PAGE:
Economics, Education, and Policy: Technical Communication
A handheld point-of-care (POC) electronic billing system using a personal digital assistant (PDA) was implemented to replace a paper-based system for acute pain management service (APMS) billing. A Medline search did not reveal any APMS handheld coding and billing. PDA medical billing usage in other specialties remains low with 4% of pediatricians using PDAs for billing.1 Handheld billing improves charge capture2 and coding accuracy for long-term care.3
This study was reviewed by the IRB and qualified as an exempt study; no consent was required. APMS anesthesiologists at the University of Kentucky received MDeverywhere (MDeverywhere, Long Island, NY) software training on a PDA for approximately 1 wk before any data collection. None had prior experience with handheld electronic billing. PDAs were carried by the APMS anesthesiologists while performing services enabling POC billing. All billing data were then downloaded and synchronized between the PDA, the desktop computer, and the central billing center. The handheld billing process is detailed in Figure 1.
Before the PDA, APMS anesthesiologists used a preprinted daily paper charge form for each patient which was hand-delivered to the administrative staff for entry into the Signature (Siemens Corporation, Boca Raton, FL) billing system. Data entry included case identification number, service date, patient and service location, provider number, diagnoses, referring physicians, and acute pain billing codes with modifiers. Patient services were captured only if entered on these forms.
Data were examined for a 12-mo period before PDA billing implementation (pre-elec) and compared to the same length of time after its implementation (post-elec), including most frequent charges (Table 1) and charge data (Table 2). Financial billing terminology definitions can be found in Table 3.
For each time period, the following were calculated and analyzed with an unpaired t-test: charge lag, days in accounts receivable (Table 2), net collection rate and bill production time (Table 4). Total number of timely denials (Table 4) for each period was analyzed using a z-test. The percentage of bills posted for each time period within 1 mo and for longer time periods (31–59, 60–89, and >90 days) were analyzed with a Fisher's exact test (Table 5). To account for trends over time, average days from service to billing per month were regressed on time within each period (pre-elec and post-elec) and then the slopes of the regressions were compared between periods using a t-test. A P value of <0.05 was considered significant. The return on investment to the anesthesiology department (Table 6) and costs to the enterprise for purchase and implementation of the system (Table 7) were calculated.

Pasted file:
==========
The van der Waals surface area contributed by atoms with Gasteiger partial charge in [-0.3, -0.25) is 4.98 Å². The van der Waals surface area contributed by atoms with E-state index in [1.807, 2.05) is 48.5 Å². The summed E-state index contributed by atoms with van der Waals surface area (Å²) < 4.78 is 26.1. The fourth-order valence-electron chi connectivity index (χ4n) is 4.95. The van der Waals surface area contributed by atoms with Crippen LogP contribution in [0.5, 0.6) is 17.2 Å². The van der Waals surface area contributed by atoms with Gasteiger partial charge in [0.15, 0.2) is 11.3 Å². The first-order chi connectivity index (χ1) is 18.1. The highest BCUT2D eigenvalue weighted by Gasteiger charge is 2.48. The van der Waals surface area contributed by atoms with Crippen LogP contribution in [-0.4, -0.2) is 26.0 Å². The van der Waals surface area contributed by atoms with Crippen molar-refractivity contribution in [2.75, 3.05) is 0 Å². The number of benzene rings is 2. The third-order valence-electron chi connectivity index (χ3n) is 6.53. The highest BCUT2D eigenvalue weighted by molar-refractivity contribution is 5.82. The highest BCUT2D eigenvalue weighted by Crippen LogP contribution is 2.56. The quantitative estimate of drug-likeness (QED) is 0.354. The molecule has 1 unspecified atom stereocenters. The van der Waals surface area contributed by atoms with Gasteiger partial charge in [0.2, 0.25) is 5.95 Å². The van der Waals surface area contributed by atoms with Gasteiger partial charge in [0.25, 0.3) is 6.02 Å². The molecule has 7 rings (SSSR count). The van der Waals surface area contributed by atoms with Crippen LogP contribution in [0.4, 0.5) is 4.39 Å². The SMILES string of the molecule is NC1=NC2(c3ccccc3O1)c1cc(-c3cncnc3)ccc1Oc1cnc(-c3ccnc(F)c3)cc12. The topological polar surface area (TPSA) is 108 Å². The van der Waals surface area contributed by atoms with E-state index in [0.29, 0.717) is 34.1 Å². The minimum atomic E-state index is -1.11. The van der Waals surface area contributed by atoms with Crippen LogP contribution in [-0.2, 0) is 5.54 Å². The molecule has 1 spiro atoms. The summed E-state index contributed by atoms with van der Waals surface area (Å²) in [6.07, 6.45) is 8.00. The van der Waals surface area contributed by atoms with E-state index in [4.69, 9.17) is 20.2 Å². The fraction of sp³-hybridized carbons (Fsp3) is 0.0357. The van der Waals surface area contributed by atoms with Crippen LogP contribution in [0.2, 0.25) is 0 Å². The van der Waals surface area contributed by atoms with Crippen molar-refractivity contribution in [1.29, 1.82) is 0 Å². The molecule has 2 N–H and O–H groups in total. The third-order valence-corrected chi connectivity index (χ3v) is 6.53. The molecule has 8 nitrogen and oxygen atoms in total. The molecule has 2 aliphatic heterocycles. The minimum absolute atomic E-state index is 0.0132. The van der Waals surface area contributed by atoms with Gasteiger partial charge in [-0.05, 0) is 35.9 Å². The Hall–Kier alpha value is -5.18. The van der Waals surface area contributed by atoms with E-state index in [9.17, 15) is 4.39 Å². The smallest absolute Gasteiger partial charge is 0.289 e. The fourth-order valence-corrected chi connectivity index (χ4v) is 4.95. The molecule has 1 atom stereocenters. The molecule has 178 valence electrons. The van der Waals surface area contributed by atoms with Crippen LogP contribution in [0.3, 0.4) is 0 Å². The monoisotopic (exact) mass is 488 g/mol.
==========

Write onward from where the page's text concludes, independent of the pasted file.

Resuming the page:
After handheld electronic implementation, the charge lag decreased while days in accounts receivable trended downward (Table 2); timely denials decreased while net collection rate increased (Table 4). More charges were submitted within 1 mo of service (Table 5) and bill production time was minimal requiring less time post-elec (Table 4).
The slopes of the time trends for the average number of days from service to billing were significantly different between the periods (P = 0.0002) with a positive slope for the pre-elec period and a negative slope for the post-elec period. Hence with adoption of handheld billing, the average number of days from service to billing began to decrease significantly with each month rather than increase. The return on investment to the anesthesiology department was 1.18 times (Table 6).
Implementation of a POC electronic billing using PDAs for an APMS to replace a paper-based billing system had a positive impact financially, and handheld PDA billing improved physician workflow. This approach for billing and coding has likely wide applicability as 55% of physicians4 and 70% of trainees,5 including anesthesiology residents documenting training,6 use PDAs or similar devices. PDAs have been used to capture preoperative assessment data with anesthesiology information management systems integration.7 Future possibilities include using a PDA to link surgical procedure and other pertinent data with APMS billing.
A limitation with our process was a desktop computer terminal requiring cradles for synchronization. A wireless network could transfer data rapidly and conveniently avoiding a desktop computer synchronization thus streamlining the billing process. Current charge capture software programs can use wireless transmission while maintaining security along the wireless pathway. As newer technologies become available, including the secure wireless data transfer to a PDA, integration with other systems becomes a reality and handheld devices may become routine in medical care.
The 6-mo preliminary data were accepted for abstract presentation at the ASA Annual Meeting in San Francisco, October 2007.
Thanks to Emily Topmiller for her assistance in preparation of this manuscript and Dr. Richard Kryscio and Jaime Johnson for their assistance with data analysis.
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© 2009 International Anesthesia Research Society
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